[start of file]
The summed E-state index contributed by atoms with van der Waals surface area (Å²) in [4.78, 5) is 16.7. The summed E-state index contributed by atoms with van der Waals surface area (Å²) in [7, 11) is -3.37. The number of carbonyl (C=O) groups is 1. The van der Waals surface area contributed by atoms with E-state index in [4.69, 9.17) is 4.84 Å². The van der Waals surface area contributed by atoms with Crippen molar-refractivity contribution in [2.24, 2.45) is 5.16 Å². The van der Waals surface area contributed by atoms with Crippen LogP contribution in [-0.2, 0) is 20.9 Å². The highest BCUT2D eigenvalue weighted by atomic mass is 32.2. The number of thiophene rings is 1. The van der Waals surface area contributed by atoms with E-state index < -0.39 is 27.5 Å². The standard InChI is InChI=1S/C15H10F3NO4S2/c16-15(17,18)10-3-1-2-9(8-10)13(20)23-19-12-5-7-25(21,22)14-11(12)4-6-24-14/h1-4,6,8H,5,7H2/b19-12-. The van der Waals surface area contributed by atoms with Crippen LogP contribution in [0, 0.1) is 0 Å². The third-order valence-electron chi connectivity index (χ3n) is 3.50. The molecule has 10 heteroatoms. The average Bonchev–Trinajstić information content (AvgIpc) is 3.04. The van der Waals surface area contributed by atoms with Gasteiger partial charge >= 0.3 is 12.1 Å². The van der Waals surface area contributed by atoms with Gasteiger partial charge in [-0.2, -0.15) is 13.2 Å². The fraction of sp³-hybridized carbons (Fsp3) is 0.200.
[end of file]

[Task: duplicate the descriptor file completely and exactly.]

The summed E-state index contributed by atoms with van der Waals surface area (Å²) in [4.78, 5) is 16.7. The summed E-state index contributed by atoms with van der Waals surface area (Å²) in [7, 11) is -3.37. The number of carbonyl (C=O) groups is 1. The van der Waals surface area contributed by atoms with E-state index in [4.69, 9.17) is 4.84 Å². The van der Waals surface area contributed by atoms with Crippen molar-refractivity contribution in [2.24, 2.45) is 5.16 Å². The van der Waals surface area contributed by atoms with Crippen LogP contribution in [-0.2, 0) is 20.9 Å². The highest BCUT2D eigenvalue weighted by atomic mass is 32.2. The number of thiophene rings is 1. The van der Waals surface area contributed by atoms with E-state index < -0.39 is 27.5 Å². The standard InChI is InChI=1S/C15H10F3NO4S2/c16-15(17,18)10-3-1-2-9(8-10)13(20)23-19-12-5-7-25(21,22)14-11(12)4-6-24-14/h1-4,6,8H,5,7H2/b19-12-. The van der Waals surface area contributed by atoms with Crippen LogP contribution in [0, 0.1) is 0 Å². The third-order valence-electron chi connectivity index (χ3n) is 3.50. The molecule has 10 heteroatoms. The average Bonchev–Trinajstić information content (AvgIpc) is 3.04. The van der Waals surface area contributed by atoms with Gasteiger partial charge >= 0.3 is 12.1 Å². The van der Waals surface area contributed by atoms with Gasteiger partial charge in [-0.2, -0.15) is 13.2 Å². The fraction of sp³-hybridized carbons (Fsp3) is 0.200.